Post 3: Social Media and Libraries

Social media can be broken down into three categories: collaborative projects such as blogs, content communities (e.g., You Tube), and social networking sites. For libraries, engaging in social media allows them to reach a broader audience, including people who may not otherwise utilize the libraries resources.

WHY USE SOCIAL MEDIA?

Social networking sites like Facebook, Twitter, and Instagram are free to use and part of many people’s daily lives. For the younger generation, social media is the preferred way to communicate over more traditional methods, such as email blasts.

Social networking sites allow libraries to engage with patrons in new ways. Whether it’s a response to a question posted on Facebook, the sharing of a photo on Instagram, or the re-tweeting of a story on Twitter, social media opens the door for conversation.

MAKING SOCIAL MEDIA WORK FOR LIBRARIES

There are countless social media sites available on the Internet and new ones are constantly being created, so it’s impossible for libraries to be involved in all of them.  Some of the most popular types of social media for libraries include YouTube, blogs, and social networking sites like Facebook, Twitter, and Instagram. The benefit of using multiple types of social media is that each site offers something unique and appeals to a different group of people.

To be successful on social media, libraries should create a goal for what they hope to achieve and use that goal to help determine which sites would best suit their needs. A library looking to increase their marketing for author talks, for example, would be far more successful on Facebook, which allows for easy sharing of events, than Pinterest, which is more geared toward visual content, like book covers and display ideas.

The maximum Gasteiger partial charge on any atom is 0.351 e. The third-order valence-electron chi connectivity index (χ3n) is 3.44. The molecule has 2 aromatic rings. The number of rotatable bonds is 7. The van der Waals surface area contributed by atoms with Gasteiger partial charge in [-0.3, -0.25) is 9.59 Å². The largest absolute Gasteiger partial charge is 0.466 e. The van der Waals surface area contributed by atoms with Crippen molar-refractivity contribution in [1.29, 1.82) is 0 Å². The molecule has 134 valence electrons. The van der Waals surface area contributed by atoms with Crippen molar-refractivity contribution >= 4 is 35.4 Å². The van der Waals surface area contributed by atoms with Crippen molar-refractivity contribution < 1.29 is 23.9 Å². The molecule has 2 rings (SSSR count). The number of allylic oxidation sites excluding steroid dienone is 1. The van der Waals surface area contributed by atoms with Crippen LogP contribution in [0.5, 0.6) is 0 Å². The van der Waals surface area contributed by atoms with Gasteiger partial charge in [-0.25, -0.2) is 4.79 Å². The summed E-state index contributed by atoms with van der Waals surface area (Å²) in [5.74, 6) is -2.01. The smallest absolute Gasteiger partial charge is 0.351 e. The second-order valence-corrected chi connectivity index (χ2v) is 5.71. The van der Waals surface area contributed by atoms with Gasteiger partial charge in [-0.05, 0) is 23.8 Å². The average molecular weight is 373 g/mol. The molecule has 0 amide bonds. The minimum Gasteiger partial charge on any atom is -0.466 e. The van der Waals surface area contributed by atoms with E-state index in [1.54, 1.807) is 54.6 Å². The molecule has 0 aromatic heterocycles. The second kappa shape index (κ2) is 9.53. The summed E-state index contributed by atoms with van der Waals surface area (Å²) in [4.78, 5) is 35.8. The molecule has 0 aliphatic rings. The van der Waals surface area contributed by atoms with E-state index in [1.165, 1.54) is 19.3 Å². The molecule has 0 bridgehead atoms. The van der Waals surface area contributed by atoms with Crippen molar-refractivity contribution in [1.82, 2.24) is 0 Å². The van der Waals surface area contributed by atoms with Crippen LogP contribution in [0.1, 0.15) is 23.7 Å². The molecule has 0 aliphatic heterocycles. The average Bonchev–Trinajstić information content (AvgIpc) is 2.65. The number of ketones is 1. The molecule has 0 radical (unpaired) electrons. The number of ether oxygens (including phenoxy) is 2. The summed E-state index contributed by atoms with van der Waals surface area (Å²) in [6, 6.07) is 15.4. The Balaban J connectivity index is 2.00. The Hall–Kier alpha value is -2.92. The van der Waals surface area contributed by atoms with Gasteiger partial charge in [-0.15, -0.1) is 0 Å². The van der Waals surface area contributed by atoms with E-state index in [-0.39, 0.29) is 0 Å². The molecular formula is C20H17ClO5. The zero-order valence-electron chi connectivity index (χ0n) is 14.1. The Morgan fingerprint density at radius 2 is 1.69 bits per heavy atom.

It is also crucial that libraries are prepared to invest staff time in maintaining a social media presence. When properly utilized and maintained, social media can lead to increased promotion and marketing, new patrons, improved collection development, and community engagement that spans across many ages, races, and backgrounds.

CONCLUSION

For libraries to remain relevant, especially to the younger generation, it’s essential for them to stay on top of growing social media trends. Social media is not “one size fits all”, which is why the abundance of social media platforms available makes it easy for libraries to pick and choose the ones that suit their needs best. Ultimately, social media helps libraries not only promote themselves, but also engage with people beyond face-to-face interactions and encourage conversation with users who might not otherwise have a relationship with the library.

 

References

Canty, N. (2012). Social media in libraries: It’s like, complicated. Alexandria, 23(2), 41-54. Retrieved February 7, 2017, from ProQuest Central database.

 

Kaplan, A.M., & Haenlein, M. (2010). Users of the world, unite! The challenges and opportunities of social media. Business Horizons, 53(1), 59-68. doi:10.1016/j.bushor.2009.09.003

 

Kho, N. D. (2011). Social media in libraries: Keys to deeper engagement. Information Today, 28(6), 1, 31-32. Retrieved February 7, 2017, from Gale database.

 

King, D.L. (2015). Landscape of social media for libraries. Library Technology Reports, 51(1), 10-15. Retrieved February 7, 2017, from ProQuest Central database.

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